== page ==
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Anonymous
Joined Jul 30, 2014
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Posted:Nov 20, 2001 12:23:09 AM

Does your son have a problem with attention and now that middle school has hit it is overwhelming? From what you have shared he doesn't see to do well with change and seeing his friends go on without him because he was retained can be just as devastating as changing schools was before

It is tough keeping on top of kids in middle school. My own kiddo has just came back into public middle school, 7th grade after an intensive last year. She is not pulling A's but with a range from B+ to C+'s on all her mainstreamed subjects we are estatic and she feels good about everything that she is doing. I would rather have her getting lower grades in mainstreamed classes than A's in RSP. She needs the vocabulary development that the regular education curriculum provides and she also wants to be with her friends. My kiddo and I talked about homeschooling but she wants to be with the regular ed kids and not homeschooled by me. I more or less homeschool her before and afterschool.

What is he struggling with in regards to math? Is it fractions, multiplication memorization, or the language of math? If you can narrow down some of his problems in regards to math I may be able to give you some more suggestions. In regards to homework I have to go through my daughter's binder every night to keep on top of all her assignments and keep her organized. I would suggest a contract with the teachers that he has to have signed everyday stating if he has written his assignments down in his binder, turned in his assignments on time and completed. Sometimes kiddo's with attention issues have good intentions and kick themselves because they have fallen short when they know they can do better but for the life of them they can't pull it together somedays...and that is where an ADD coach or parent can help them by providing the scaffolding necessary for their success.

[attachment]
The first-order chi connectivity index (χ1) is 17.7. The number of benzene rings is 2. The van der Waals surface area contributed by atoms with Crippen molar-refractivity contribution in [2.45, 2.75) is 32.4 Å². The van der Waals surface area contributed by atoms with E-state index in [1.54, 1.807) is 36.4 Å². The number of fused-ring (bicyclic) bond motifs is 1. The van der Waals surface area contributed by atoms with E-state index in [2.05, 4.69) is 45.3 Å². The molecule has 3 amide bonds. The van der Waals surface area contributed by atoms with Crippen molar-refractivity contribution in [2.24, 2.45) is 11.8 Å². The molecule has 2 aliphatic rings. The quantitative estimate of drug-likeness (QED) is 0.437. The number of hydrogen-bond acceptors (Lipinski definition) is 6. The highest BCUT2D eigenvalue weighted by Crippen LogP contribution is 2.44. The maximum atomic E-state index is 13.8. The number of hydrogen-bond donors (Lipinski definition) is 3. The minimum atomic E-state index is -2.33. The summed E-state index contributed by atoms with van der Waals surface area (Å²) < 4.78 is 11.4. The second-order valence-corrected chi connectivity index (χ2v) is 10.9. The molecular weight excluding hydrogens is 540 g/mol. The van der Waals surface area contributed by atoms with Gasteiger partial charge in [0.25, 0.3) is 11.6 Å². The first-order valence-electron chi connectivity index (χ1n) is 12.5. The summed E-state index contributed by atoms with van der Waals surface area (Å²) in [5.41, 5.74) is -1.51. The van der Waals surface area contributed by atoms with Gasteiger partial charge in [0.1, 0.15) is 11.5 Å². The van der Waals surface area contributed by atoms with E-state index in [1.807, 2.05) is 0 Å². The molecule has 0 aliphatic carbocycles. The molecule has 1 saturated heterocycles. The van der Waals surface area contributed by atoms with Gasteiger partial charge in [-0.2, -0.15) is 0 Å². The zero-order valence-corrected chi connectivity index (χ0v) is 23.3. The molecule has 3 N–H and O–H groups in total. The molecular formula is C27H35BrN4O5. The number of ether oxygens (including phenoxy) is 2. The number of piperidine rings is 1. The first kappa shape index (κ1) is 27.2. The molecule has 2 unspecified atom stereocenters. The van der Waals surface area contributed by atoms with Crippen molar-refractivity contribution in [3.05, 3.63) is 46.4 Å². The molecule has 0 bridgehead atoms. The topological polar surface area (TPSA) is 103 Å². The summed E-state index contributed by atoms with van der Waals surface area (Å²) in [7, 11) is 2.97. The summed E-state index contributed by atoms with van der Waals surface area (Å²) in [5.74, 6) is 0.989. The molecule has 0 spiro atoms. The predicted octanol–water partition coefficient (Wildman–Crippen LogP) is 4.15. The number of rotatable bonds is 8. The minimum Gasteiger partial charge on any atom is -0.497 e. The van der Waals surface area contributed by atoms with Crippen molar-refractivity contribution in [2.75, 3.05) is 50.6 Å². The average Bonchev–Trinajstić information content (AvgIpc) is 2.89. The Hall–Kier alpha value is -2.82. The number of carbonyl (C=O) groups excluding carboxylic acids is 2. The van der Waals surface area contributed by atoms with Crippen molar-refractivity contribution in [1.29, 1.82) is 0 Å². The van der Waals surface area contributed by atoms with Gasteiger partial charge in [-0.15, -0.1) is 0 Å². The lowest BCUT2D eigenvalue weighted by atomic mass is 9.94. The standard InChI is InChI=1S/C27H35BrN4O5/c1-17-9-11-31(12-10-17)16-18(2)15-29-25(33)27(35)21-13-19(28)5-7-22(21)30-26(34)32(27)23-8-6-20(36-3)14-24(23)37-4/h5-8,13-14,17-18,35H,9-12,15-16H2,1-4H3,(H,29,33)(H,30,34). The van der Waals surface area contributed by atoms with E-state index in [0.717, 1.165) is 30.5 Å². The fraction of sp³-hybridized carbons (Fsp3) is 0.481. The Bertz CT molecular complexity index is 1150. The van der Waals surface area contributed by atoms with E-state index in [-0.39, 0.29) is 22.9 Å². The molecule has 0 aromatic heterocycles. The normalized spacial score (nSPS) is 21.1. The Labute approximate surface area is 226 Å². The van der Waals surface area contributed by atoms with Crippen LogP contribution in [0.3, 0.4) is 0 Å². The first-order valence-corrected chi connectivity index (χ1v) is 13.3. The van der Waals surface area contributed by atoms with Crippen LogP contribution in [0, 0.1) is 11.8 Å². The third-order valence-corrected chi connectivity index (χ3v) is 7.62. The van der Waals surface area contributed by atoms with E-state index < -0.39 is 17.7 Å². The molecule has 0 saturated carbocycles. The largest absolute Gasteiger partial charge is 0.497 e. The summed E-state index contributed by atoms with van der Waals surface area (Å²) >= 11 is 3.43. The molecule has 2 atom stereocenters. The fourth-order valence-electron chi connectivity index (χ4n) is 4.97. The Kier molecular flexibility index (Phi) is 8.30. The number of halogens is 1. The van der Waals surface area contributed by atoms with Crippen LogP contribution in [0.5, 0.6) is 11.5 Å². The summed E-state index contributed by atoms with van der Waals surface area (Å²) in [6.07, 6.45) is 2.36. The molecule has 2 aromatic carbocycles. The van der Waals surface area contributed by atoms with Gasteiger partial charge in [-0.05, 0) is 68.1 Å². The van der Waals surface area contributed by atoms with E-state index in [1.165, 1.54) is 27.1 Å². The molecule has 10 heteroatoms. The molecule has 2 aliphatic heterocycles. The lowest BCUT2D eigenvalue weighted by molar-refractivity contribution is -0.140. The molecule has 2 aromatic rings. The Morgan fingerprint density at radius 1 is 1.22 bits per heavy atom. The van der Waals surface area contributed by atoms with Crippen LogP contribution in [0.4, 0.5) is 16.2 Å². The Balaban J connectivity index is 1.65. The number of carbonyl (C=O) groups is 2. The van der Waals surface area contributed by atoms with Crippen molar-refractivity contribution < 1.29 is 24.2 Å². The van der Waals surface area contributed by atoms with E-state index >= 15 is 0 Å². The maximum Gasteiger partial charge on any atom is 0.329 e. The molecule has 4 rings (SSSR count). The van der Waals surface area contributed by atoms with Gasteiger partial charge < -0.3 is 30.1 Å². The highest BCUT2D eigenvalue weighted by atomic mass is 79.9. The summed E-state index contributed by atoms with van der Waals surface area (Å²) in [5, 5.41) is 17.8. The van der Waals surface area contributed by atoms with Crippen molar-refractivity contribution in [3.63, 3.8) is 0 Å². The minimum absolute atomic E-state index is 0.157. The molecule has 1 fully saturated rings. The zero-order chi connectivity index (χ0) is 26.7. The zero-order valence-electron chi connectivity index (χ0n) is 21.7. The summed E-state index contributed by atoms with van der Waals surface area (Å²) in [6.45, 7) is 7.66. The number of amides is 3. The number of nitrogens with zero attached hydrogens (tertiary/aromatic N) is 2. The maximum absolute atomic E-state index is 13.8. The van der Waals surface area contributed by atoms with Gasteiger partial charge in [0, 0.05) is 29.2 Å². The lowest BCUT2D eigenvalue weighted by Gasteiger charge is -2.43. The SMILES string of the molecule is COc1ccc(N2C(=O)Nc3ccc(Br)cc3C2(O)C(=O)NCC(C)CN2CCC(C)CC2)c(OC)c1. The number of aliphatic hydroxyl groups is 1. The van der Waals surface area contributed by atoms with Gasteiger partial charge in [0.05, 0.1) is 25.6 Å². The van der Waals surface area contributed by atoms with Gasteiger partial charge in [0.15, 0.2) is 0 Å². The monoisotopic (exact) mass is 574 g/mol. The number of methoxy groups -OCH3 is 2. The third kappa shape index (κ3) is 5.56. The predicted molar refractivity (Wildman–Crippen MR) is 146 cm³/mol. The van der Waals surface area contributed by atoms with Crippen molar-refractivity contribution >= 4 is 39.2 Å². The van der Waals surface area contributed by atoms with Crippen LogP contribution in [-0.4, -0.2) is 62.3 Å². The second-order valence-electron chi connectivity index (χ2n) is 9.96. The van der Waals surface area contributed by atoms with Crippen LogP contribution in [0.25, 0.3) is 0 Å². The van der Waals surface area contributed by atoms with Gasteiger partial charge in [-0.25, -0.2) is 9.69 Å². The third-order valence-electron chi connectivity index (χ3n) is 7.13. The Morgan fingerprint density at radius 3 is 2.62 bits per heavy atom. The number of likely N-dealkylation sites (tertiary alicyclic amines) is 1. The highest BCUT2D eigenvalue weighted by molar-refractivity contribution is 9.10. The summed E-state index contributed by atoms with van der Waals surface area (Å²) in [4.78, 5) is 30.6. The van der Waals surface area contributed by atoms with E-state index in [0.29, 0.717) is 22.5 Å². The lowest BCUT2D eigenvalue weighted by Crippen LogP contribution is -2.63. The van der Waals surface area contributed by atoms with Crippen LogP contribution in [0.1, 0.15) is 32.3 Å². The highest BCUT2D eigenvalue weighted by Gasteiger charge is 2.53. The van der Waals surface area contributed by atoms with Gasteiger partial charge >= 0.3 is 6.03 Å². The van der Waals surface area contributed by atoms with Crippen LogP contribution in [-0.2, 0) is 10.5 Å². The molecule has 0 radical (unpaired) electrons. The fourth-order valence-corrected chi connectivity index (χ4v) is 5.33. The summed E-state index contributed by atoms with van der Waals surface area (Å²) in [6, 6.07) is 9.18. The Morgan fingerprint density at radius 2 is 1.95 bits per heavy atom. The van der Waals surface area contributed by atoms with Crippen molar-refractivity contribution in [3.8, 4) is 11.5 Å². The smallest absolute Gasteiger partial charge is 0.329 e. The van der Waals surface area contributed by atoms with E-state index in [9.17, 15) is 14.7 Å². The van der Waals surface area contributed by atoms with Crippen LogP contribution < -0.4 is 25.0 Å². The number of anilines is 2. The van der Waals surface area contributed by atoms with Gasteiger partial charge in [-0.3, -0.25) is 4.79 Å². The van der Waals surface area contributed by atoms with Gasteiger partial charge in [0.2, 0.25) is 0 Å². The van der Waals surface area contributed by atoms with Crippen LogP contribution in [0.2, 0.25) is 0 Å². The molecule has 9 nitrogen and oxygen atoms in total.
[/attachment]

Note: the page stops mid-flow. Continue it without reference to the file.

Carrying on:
There are lots of options, as you have pointed out, but some of his problems may stem from physical and emotional maturity and also adjusting to middle school. Sometimes I think patience has evaded me as I work with mostly middle school students.... it is never a dull moment and that can be an understatement any which way you look at it... Good luck!

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Anonymous
Joined Jul 30, 2014
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Posted:Nov 20, 2001 9:03:55 AM

Another option could be resource support in the classroom. My son has an iep instead of a 504, he was pulled out for lang. arts and supplemental math in 5th grade but has been in regular classes with sp.ed support for 6th and 7th grade and is doing well. He has the option of retaking tests that he bombs in the resource room (or in class) as well as finishing assignments there if he needs to, he hasn't needed to this year so far, also his reg. teachers are good about letting him retake his tests.